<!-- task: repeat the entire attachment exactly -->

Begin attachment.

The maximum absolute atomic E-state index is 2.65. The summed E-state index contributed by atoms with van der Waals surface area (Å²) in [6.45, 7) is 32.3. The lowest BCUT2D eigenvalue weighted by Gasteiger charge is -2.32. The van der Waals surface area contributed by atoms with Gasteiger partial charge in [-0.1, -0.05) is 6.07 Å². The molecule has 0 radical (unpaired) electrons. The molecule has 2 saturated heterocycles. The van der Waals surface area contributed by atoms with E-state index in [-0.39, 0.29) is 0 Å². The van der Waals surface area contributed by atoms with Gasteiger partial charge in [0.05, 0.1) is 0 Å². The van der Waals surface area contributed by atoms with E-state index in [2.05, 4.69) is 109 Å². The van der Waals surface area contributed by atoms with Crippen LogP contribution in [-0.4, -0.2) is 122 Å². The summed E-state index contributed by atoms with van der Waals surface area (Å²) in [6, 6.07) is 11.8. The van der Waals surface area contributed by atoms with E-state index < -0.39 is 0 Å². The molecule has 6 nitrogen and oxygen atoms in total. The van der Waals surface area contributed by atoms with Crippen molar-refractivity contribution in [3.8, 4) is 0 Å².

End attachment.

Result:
The maximum absolute atomic E-state index is 2.65. The summed E-state index contributed by atoms with van der Waals surface area (Å²) in [6.45, 7) is 32.3. The lowest BCUT2D eigenvalue weighted by Gasteiger charge is -2.32. The van der Waals surface area contributed by atoms with Gasteiger partial charge in [-0.1, -0.05) is 6.07 Å². The molecule has 0 radical (unpaired) electrons. The molecule has 2 saturated heterocycles. The van der Waals surface area contributed by atoms with E-state index in [-0.39, 0.29) is 0 Å². The van der Waals surface area contributed by atoms with Gasteiger partial charge in [0.05, 0.1) is 0 Å². The van der Waals surface area contributed by atoms with E-state index in [2.05, 4.69) is 109 Å². The van der Waals surface area contributed by atoms with Crippen LogP contribution in [-0.4, -0.2) is 122 Å². The summed E-state index contributed by atoms with van der Waals surface area (Å²) in [6, 6.07) is 11.8. The van der Waals surface area contributed by atoms with E-state index < -0.39 is 0 Å². The molecule has 6 nitrogen and oxygen atoms in total. The van der Waals surface area contributed by atoms with Crippen molar-refractivity contribution in [3.8, 4) is 0 Å².